Models of real-world phenomena, e.g., human physiology, offer significant utility in health and disease.
However, they often suffer from misspecification. To understand the implications of such misspecification, we develop some basic theory for the simple setting of linear models, aiming to understand the benefit of the ubiquitously available unlabelled offline data in enhancing misspecified causal models. We implement these ideas on non-linear models, focusing on the cardiovascular system, where an abundance of unlabelled data and (partial) physiological models are available.
The effectiveness of learning systems depends on both the attributes of the learner and the teacher. Indeed, an optimal setup for learning is when the student and teacher/environment operate collaboratively to enhance learning, where the teacher’s task is to develop an appropriate learning curriculum that facilitates learning by the student. We develop approaches to enhance agents’ learning within a curriculum setting, focusing on the model-based Reinforcement Learning agents and continuous control settings.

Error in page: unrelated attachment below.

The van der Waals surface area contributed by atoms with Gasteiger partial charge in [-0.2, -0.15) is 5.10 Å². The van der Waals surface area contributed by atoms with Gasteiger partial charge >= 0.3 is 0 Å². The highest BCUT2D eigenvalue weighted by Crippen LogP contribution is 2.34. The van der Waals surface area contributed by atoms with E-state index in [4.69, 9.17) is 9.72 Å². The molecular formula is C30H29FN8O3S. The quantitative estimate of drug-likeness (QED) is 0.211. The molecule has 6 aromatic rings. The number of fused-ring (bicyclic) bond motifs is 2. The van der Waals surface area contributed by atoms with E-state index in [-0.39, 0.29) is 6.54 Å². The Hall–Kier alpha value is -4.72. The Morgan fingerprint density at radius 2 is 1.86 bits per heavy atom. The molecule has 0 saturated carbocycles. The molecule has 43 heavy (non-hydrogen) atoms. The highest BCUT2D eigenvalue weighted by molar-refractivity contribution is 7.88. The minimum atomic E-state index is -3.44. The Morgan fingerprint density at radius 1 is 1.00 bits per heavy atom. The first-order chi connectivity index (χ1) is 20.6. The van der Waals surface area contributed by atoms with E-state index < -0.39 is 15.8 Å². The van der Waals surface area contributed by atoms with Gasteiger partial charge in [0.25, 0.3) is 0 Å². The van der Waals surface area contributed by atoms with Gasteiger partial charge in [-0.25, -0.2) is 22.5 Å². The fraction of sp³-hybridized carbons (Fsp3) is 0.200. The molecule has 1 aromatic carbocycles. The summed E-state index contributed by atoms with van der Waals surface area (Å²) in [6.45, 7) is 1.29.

Effective learning from data requires prior assumptions, referred to as inductive bias. A fundamental question pertains to the source of a ‘good’ inductive bias. One natural way to form such a bias is through lifelong learning, where an agent continually interacts with the world through a sequence of tasks, aiming to improve its performance on future tasks based on the tasks it has encountered so far. We develop a theoretical framework for incremental inductive bias formation, and demonstrate its effectiveness in problems of sequential learning and decision making.